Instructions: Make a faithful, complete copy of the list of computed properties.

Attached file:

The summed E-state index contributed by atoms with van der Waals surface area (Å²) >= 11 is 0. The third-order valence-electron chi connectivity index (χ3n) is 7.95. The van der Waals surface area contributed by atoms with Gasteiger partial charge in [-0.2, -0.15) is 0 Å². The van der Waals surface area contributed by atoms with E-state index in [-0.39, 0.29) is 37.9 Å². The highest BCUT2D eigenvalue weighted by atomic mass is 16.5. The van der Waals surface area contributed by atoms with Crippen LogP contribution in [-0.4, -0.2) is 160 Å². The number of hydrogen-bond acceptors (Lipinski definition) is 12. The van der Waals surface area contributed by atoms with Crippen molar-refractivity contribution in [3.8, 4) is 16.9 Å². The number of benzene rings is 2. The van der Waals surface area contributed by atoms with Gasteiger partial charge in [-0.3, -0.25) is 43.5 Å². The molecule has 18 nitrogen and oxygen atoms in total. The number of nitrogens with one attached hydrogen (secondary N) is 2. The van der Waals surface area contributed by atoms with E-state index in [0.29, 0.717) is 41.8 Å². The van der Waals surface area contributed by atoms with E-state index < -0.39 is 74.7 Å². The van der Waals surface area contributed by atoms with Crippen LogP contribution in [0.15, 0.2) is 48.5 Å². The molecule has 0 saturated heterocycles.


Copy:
The summed E-state index contributed by atoms with van der Waals surface area (Å²) >= 11 is 0. The third-order valence-electron chi connectivity index (χ3n) is 7.95. The van der Waals surface area contributed by atoms with Gasteiger partial charge in [-0.2, -0.15) is 0 Å². The van der Waals surface area contributed by atoms with E-state index in [-0.39, 0.29) is 37.9 Å². The highest BCUT2D eigenvalue weighted by atomic mass is 16.5. The van der Waals surface area contributed by atoms with Crippen LogP contribution in [-0.4, -0.2) is 160 Å². The number of hydrogen-bond acceptors (Lipinski definition) is 12. The van der Waals surface area contributed by atoms with Crippen molar-refractivity contribution in [3.8, 4) is 16.9 Å². The number of benzene rings is 2. The van der Waals surface area contributed by atoms with Gasteiger partial charge in [-0.3, -0.25) is 43.5 Å². The molecule has 18 nitrogen and oxygen atoms in total. The number of nitrogens with one attached hydrogen (secondary N) is 2. The van der Waals surface area contributed by atoms with E-state index in [0.29, 0.717) is 41.8 Å². The van der Waals surface area contributed by atoms with E-state index < -0.39 is 74.7 Å². The van der Waals surface area contributed by atoms with Crippen LogP contribution in [0.15, 0.2) is 48.5 Å². The molecule has 0 saturated heterocycles.